i just wanted to thank you for sharing your story. since i got sick the different youtubes sites and videos really made a big difference in my attitude and hope levels. i am now adjusting to the jpouch. so of course i have a million questions. i really appreciated your vids about working out and supplements. i am so happy to see sarah and you other ladies getting together and expanding the support network. i am now well enough to volunteer to make hospital visits to people going through the same surgeries. i will be sharing all the online resources that helped me and doing my best to encourage others to keep fighting. your examples helped me so much and let me beleive i could survive no matter what the surgical outcome and still be ok.

  3. Charis says:

    Thanks Randy! Being positive and having a healthy mindset are key to being happy and living a fulfilling, successful life. I’m glad we’re on the same page!

  4. Charis says:

    Leo – well, you’re in luck. I have a whole series of exercise videos on the way! 🙂 And I like your attitude that no matter the surgical outcome, you will be OKAY. That is essential to a speedy and steady recovery! ~Charis

  5. kerriann clark says:

    Charis,Thank you for starting this. I got my 1st surgery in 2002 when they removed my colon and reattached my rectum to my sacrum from it prolapsing. I got much worse from there. As I always growing up had stomach aches and constipation my mother didn’t think there was something wrong just that I went to the bathroom 2x a week. Anyway from there I got way worse and ended up with obstructions (pseudo) and chronic fissures and just everything you get from an angry gut and intestines. By the time I was age 39 ( 1st surgery I was 29) after being told by several motility specialists and surgeons that I needed an illeostomy, I couldn’t take the way I was living, over 250 days in the hospital the year 2009, I said screw it I’m 89lbs they tell me I’m dying, against others judgements I did it. I got the ostomy and I was good with it. Then it started to malfunction and stop working and I gained weight and my gallbladder had to come out the next month and the following month I got a volvulous and they did emergency surgery on me. While in there I got MRSA, they treated me for 2 weeks with vancomyacin and then I was getting worse instead of better and my Mom made them re test me and they found in a culture I had a Vanco resistant e-coli. I spent 8 weeks in there that time. But now as of today I just came out from a week of resting the intestines because they were super swollen and stopped functioning. After that I was back in the ER for the ostomy stopping and it has been like this for 2 yrs now,I’m 41. Am I too old to belong because I totally don’t look or act my age!!!!! My name is Kerriann and I am waiting patiently for help. All the other sites I belong to are of I don’t know (don’t want to judge) but they just don’t do it for me. They never have. My mother found you guys, she’s my little investigator and she reads up on all new drugs and stuff that will help me. I have been so sick these past 3 weeks I can’t exercise and I’m freaking out!!!!!!!!!! I feel like so much was given and taken and I’m all confused! Can you help me get involved in this and get me out of my F@#KED up head-LOL. It would be greatly appreciated.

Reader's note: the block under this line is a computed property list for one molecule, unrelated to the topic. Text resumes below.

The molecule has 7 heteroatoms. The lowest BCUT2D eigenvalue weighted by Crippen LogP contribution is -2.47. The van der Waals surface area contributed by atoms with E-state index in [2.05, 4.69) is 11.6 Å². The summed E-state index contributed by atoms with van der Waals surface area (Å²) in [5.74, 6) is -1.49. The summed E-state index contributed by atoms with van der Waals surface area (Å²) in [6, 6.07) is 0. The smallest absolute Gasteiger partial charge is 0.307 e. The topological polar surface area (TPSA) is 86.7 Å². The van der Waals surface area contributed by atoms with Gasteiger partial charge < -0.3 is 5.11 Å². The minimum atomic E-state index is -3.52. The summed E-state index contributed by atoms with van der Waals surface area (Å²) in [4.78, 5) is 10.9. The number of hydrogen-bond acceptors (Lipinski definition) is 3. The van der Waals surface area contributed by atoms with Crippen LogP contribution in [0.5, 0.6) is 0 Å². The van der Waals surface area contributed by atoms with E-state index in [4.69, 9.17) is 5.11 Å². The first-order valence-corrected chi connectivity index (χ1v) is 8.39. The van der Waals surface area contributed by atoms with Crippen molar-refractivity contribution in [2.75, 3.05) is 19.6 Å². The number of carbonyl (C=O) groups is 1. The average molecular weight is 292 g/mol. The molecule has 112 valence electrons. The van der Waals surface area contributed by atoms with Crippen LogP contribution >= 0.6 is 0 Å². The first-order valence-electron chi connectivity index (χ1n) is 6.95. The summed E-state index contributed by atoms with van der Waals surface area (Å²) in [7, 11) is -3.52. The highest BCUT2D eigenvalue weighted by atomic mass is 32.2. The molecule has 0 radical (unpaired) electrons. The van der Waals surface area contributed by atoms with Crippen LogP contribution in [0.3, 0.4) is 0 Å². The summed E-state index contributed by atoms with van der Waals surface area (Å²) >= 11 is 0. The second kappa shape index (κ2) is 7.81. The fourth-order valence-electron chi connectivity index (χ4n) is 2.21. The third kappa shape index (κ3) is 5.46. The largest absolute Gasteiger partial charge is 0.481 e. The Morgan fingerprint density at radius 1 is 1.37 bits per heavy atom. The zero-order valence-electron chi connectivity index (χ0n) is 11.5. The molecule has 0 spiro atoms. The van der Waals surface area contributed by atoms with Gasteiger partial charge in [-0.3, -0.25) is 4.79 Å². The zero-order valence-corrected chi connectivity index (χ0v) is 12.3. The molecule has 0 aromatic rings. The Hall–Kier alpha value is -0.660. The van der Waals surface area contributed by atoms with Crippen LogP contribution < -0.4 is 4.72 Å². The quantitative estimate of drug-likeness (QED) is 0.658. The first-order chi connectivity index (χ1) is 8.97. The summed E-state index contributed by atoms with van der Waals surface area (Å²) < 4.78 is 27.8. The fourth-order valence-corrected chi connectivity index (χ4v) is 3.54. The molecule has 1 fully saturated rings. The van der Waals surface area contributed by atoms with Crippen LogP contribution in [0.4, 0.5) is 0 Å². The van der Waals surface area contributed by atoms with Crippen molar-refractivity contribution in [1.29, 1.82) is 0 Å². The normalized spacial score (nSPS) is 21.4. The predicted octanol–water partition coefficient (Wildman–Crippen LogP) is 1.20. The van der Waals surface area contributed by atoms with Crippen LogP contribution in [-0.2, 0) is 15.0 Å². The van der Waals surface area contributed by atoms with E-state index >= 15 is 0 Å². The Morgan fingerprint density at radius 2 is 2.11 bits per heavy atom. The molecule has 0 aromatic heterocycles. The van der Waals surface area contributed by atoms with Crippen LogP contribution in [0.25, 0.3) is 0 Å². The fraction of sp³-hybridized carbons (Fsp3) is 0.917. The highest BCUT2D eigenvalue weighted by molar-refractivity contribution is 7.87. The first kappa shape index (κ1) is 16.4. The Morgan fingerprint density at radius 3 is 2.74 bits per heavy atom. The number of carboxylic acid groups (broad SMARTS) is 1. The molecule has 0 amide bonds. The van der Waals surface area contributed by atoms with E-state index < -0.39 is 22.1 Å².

Thanks
    Kerriann

  6. Juana says:

    I am 45 years old And had my first surgery March 3rd of 2016 After surviving an E.coli infection A stroke I’m still hanging in there Any recommendations And positive life stories very helpful Thank you very much